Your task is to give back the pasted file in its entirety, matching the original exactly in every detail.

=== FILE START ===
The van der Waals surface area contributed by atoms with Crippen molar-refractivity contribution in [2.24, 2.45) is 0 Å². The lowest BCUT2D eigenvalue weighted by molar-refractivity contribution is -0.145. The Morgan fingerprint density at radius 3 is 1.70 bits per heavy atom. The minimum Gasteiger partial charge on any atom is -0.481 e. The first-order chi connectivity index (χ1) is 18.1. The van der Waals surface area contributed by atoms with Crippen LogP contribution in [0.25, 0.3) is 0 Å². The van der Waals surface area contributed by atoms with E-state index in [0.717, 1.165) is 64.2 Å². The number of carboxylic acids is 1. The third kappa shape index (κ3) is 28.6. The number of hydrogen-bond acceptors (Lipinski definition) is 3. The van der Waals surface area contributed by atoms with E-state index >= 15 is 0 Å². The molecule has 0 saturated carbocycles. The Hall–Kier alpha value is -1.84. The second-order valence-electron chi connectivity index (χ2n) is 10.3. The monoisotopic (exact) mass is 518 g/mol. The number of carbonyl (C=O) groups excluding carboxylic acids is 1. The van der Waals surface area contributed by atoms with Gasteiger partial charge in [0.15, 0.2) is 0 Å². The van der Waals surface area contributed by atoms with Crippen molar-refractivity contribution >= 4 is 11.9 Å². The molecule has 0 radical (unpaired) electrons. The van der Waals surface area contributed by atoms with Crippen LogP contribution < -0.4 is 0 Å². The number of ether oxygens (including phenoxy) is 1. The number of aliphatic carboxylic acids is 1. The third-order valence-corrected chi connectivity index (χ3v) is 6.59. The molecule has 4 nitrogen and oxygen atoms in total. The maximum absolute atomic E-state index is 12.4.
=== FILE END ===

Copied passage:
The van der Waals surface area contributed by atoms with Crippen molar-refractivity contribution in [2.24, 2.45) is 0 Å². The lowest BCUT2D eigenvalue weighted by molar-refractivity contribution is -0.145. The Morgan fingerprint density at radius 3 is 1.70 bits per heavy atom. The minimum Gasteiger partial charge on any atom is -0.481 e. The first-order chi connectivity index (χ1) is 18.1. The van der Waals surface area contributed by atoms with Crippen LogP contribution in [0.25, 0.3) is 0 Å². The van der Waals surface area contributed by atoms with E-state index in [0.717, 1.165) is 64.2 Å². The number of carboxylic acids is 1. The third kappa shape index (κ3) is 28.6. The number of hydrogen-bond acceptors (Lipinski definition) is 3. The van der Waals surface area contributed by atoms with E-state index >= 15 is 0 Å². The molecule has 0 saturated carbocycles. The Hall–Kier alpha value is -1.84. The second-order valence-electron chi connectivity index (χ2n) is 10.3. The monoisotopic (exact) mass is 518 g/mol. The number of carbonyl (C=O) groups excluding carboxylic acids is 1. The van der Waals surface area contributed by atoms with Gasteiger partial charge in [0.15, 0.2) is 0 Å². The van der Waals surface area contributed by atoms with Crippen molar-refractivity contribution >= 4 is 11.9 Å². The molecule has 0 radical (unpaired) electrons. The van der Waals surface area contributed by atoms with Crippen LogP contribution < -0.4 is 0 Å². The number of ether oxygens (including phenoxy) is 1. The number of aliphatic carboxylic acids is 1. The third-order valence-corrected chi connectivity index (χ3v) is 6.59. The molecule has 4 nitrogen and oxygen atoms in total. The maximum absolute atomic E-state index is 12.4.